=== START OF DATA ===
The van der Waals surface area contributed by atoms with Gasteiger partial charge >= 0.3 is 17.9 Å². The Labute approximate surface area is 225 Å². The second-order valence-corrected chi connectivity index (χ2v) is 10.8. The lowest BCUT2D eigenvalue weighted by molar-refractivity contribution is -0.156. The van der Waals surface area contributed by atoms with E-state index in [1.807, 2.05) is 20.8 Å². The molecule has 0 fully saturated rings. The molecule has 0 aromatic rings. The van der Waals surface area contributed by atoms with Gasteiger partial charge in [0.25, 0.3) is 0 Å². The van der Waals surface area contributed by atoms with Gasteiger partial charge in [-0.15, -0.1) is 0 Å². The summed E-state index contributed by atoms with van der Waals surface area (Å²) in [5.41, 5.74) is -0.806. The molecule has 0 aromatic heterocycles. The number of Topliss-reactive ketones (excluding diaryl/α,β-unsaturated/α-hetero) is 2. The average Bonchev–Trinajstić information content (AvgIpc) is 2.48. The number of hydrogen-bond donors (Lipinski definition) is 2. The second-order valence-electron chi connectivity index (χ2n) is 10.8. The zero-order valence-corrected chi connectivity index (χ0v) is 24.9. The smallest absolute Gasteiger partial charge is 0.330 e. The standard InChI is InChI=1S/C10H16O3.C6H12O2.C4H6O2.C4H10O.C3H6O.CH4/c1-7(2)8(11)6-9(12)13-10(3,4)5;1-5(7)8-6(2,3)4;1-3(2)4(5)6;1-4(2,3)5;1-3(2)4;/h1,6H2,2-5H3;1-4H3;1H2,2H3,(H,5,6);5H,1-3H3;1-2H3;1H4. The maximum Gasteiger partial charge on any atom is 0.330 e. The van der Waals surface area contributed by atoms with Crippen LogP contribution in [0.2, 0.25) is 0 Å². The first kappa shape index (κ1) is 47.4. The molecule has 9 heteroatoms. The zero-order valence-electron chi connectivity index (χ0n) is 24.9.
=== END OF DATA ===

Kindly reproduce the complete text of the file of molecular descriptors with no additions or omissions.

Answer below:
The van der Waals surface area contributed by atoms with Gasteiger partial charge >= 0.3 is 17.9 Å². The Labute approximate surface area is 225 Å². The second-order valence-corrected chi connectivity index (χ2v) is 10.8. The lowest BCUT2D eigenvalue weighted by molar-refractivity contribution is -0.156. The van der Waals surface area contributed by atoms with E-state index in [1.807, 2.05) is 20.8 Å². The molecule has 0 fully saturated rings. The molecule has 0 aromatic rings. The van der Waals surface area contributed by atoms with Gasteiger partial charge in [0.25, 0.3) is 0 Å². The van der Waals surface area contributed by atoms with Gasteiger partial charge in [-0.15, -0.1) is 0 Å². The summed E-state index contributed by atoms with van der Waals surface area (Å²) in [5.41, 5.74) is -0.806. The molecule has 0 aromatic heterocycles. The number of Topliss-reactive ketones (excluding diaryl/α,β-unsaturated/α-hetero) is 2. The average Bonchev–Trinajstić information content (AvgIpc) is 2.48. The number of hydrogen-bond donors (Lipinski definition) is 2. The second-order valence-electron chi connectivity index (χ2n) is 10.8. The zero-order valence-corrected chi connectivity index (χ0v) is 24.9. The smallest absolute Gasteiger partial charge is 0.330 e. The standard InChI is InChI=1S/C10H16O3.C6H12O2.C4H6O2.C4H10O.C3H6O.CH4/c1-7(2)8(11)6-9(12)13-10(3,4)5;1-5(7)8-6(2,3)4;1-3(2)4(5)6;1-4(2,3)5;1-3(2)4;/h1,6H2,2-5H3;1-4H3;1H2,2H3,(H,5,6);5H,1-3H3;1-2H3;1H4. The maximum Gasteiger partial charge on any atom is 0.330 e. The van der Waals surface area contributed by atoms with Crippen LogP contribution in [0.2, 0.25) is 0 Å². The first kappa shape index (κ1) is 47.4. The molecule has 9 heteroatoms. The zero-order valence-electron chi connectivity index (χ0n) is 24.9.